This is how you prepare for a trip to Starkvegas.
Near the end of Kentucky’s football practice on Tuesday, you could hear the distinctive first few chords of the rock band Blue Oyster Cult’s (Don’t Fear) The Reaper playing through the loud speakers at the Joe Craft Football Training Facility.
And what do listeners remember most about that 1976 hit?
The cowbell, of course.
And when Mark Stoops’ Wildcats take on the Mississippi State Bulldogs at Davis Wade Stadium in Starkville on Saturday they will be once again treated to the calamitous cacophony that is the MSU fan base incessantly ringing its cowbells.
“Cattle bells, “ UK’s redshirt freshman tight end Keaton Upshaw mistakenly called them Tuesday.
He’ll learn. He has no choice. The cowbells are an unavoidable MSU tradition, one that dates back to sometime between 1930 and 1940 when — no one is quite sure of the exact date — a Jersey cow wandered onto the field when Mississippi State was playing archrival Ole Miss. Mississippi State triumphed. The MSU students promptly adopted the Jersey as a good luck charm. And gradually Bulldogs fans began bringing cowbells to games.
A couple of Mississippi State professors came up with the idea of welding handles to the top of the cowbells to make them easier to ring. By 1964, the MSU bookstore began offering cowbells for sale. And as years passed, the ringing at home games seemed to get louder and louder and louder.
This was all to the chagrin of Mississippi State’s opponents, especially their member institutions of the SEC. By 1974, legendary Auburn coach Shug Jordan had had enough. He sent a handwritten letter complaining about the cowbells to the conference office. And just like that, starting in 1975, the league banned artificial noisemakers, including cowbells.
Banned but not forgotten, of course. MSU fans kept finding ways to sneak their beloved cowbells into Davis Wade and other stadiums to make their tradition heard. Why in 1981, a Mississippi State professor filed a civil suit against Auburn for confiscating his cowbell when he was entering Jordan-Hare Stadium.
All along the way, Mississippi State argued that cowbells were different. There was nothing artificial about them. They were a part of the university. Why it is customary for MSU fans to receive their first cowbell as a gift, perhaps from their parents, or an alum.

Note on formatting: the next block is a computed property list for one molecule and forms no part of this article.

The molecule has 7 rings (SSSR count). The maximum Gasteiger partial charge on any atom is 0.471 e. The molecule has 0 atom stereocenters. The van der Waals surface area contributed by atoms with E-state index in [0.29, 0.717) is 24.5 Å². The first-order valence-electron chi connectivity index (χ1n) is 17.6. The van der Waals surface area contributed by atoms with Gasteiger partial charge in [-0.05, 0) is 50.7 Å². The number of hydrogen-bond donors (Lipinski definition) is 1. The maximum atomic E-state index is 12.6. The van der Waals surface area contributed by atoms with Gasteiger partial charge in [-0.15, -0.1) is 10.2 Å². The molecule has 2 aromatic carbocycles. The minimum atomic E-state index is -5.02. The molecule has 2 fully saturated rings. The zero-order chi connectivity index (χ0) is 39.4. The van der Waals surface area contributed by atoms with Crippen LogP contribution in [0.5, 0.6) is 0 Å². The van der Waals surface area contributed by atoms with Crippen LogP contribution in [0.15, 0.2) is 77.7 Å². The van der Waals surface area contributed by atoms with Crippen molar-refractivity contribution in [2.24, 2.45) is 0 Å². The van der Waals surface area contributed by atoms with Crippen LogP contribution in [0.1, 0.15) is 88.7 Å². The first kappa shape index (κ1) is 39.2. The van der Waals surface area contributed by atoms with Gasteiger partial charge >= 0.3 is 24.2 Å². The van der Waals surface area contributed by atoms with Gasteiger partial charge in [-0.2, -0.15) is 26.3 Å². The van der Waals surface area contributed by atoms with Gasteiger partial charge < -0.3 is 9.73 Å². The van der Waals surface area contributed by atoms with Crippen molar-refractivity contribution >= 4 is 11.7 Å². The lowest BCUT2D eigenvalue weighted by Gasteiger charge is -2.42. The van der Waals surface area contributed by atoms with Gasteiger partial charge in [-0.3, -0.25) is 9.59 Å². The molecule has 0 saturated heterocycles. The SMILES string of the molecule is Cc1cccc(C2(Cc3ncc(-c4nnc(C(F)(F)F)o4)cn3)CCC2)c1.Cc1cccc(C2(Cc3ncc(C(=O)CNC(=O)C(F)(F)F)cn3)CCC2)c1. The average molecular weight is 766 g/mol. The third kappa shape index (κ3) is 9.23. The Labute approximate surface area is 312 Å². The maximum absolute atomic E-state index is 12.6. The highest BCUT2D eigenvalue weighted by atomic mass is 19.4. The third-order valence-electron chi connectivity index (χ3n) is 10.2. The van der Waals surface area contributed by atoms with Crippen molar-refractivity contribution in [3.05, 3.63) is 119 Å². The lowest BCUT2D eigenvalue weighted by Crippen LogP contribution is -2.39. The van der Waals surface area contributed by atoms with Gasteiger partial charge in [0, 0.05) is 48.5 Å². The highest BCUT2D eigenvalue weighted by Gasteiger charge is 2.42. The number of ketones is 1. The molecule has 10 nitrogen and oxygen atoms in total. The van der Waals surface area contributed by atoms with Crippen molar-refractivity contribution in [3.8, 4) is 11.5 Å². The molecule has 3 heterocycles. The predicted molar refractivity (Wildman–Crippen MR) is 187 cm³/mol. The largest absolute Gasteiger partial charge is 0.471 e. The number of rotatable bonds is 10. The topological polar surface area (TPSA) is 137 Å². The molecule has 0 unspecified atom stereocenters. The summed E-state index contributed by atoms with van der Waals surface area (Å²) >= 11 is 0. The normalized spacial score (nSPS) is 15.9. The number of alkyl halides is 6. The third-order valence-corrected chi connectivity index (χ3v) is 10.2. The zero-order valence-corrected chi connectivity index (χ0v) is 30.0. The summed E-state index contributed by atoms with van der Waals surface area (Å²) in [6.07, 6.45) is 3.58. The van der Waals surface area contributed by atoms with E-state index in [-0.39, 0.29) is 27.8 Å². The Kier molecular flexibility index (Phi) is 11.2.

“What’s your identity?” former Mississippi State coach Jackie Sherrill (1991-2003) asked Saturday Down South. “When you think of Mississippi State, you think cowbells.”
Finally, in 2010, the league relented. It ruled that for a one-year probation period, MSU fans could ring the cowbells during pre-game, timeouts, halftime and after Mississippi State scores. The fan base passed the probationary period and the cowbells have been a staple at Davis Wade ever since, even to the point where the league now only prohibits the ringing of the bells “from the time the offensive center is over the football until the play is whistled dead.”
And State has made the most of it, often using its giant video board to play a clip of the famous Saturday Night Live skit in which Christopher Walken, playing Blue Oyster Cult’s producer, tells band member Will Ferrell that the song needs “more cowbell!”
Not that everyone is happy about it.
That may be, but Mississippi State opponents still must deal with that crescendo of clanging, something you don’t hear at any other stadium.
“With some young guys going on the road, going down there, (MSU fans) will be rocking their cowbells,” Stoops said Monday. “We’ll try to get ready for that this week.”
Thus the artificial crowd noise normally piped in through the Craft Football Facility speakers has been turned up a notch or three.
On Tuesday, a media member asked offensive coordinator Eddie Gran how much it helps to practice in all that noise.
“Huh?” answered Gran with a hand to his ear and a smile on his face.
Kentucky at Mississippi State
When: 4 p.m. EDT Saturday
TV: SEC Network
Records: Kentucky 2-1 (0-1 SEC), Mississippi State 2-1 (0-0)